Cytec Industries Inc. (Woodland Park, N.J.) announced on Aug. 13 that it has entered into a strategic collaboration with Coventry, U.K.-based luxury vehicle manufacturer Jaguar Land Rover. The scope of the collaboration includes developing designs, materials and manufacturing concepts for the cost-effective use of composites materials for automotive structures. Cytec has a long history of supplying advanced composite materials to aerospace programs, including commercial customers such as Boeing and Airbus.
“We are excited about this opportunity to develop composite materials for high-volume serial automotive vehicles and are pleased to partner in this initiative with Jaguar Land Rover, which is known for its excellence in technological and design innovations,” says Shane Fleming, Cytec’s chairman, president and CEO. “The use of carbon fiber-based structural composites will play an instrumental role in reducing vehicle weight and greatly lowering CO2 [carbon dioxide] emissions and fuel consumption.”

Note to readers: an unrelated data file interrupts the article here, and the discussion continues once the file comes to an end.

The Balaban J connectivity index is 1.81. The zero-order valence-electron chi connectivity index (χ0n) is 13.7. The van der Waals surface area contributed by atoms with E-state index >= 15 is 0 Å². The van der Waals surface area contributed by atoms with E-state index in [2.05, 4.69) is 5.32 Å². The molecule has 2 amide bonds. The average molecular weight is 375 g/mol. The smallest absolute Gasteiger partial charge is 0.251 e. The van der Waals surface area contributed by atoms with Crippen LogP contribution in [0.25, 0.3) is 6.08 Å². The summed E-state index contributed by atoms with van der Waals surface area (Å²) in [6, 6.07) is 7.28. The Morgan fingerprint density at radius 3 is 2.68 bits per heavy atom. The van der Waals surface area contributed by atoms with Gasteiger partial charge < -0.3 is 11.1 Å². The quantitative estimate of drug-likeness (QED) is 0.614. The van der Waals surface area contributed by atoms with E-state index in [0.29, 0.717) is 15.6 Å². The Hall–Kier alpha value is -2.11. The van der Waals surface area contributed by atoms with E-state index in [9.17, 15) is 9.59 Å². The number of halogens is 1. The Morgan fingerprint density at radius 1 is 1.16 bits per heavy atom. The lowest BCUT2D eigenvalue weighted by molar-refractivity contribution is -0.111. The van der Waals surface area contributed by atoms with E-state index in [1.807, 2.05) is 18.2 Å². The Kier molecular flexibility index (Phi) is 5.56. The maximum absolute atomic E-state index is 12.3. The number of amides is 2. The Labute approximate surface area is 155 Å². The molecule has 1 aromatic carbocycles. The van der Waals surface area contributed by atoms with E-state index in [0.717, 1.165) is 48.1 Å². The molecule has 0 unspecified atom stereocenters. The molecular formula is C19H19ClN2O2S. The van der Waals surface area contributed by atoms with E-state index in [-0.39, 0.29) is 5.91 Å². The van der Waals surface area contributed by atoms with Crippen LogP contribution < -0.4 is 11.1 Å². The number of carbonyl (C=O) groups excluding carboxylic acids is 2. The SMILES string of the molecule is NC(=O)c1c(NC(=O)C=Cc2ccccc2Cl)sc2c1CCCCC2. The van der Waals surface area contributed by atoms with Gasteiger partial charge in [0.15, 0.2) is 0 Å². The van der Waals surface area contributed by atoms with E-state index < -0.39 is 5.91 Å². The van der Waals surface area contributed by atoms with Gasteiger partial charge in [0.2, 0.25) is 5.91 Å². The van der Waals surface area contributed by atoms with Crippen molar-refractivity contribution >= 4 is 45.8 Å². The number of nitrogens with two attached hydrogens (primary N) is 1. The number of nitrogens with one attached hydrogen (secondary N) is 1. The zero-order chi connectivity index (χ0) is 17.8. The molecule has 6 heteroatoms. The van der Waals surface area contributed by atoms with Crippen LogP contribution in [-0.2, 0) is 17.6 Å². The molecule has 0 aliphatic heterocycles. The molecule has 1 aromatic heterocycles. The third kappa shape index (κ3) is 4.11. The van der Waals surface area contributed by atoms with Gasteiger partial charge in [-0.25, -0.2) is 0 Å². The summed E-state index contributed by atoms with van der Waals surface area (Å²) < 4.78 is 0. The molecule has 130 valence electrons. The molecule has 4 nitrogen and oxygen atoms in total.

According to Fleming, the partnership with Jaguar Land Rover was driven by Cytec’s strategic plan to grow its presence in high-performance industrial markets, and the company believes its successes in the aerospace industry are transferable to the automotive sector. Cytec says it will leverage not only its existing capabilities, but also what it calls “state-of-the-art application development capabilities” in the U.K., gained as a result of its recent acquisition of Umeco Plc (Heanor, Derbyshire, U.K.). For its part, Umeco reported in June that it had taken the lead in a consortium that includes Aston Martin Lagonda (Gaydon, Warwick, U.K.), Delta Motorsport Ltd. (Northants, U.K.), ABB Robotics (Zurich, Switzerland) and Pentangle Engineering Services Ltd. (Grantham, Lincolnshire, U.K.). Named ACOMPLICE (Affordable COMPosites for LIghtweight Car structurEs), this partnership also will address the growing pressure on the mainstream automotive sector to manufacture lightweight, fuel-efficient vehicles that meet reduced CO2 emission targets. The group plans to examine the potential for using high-performance composites in mainstream production cars.
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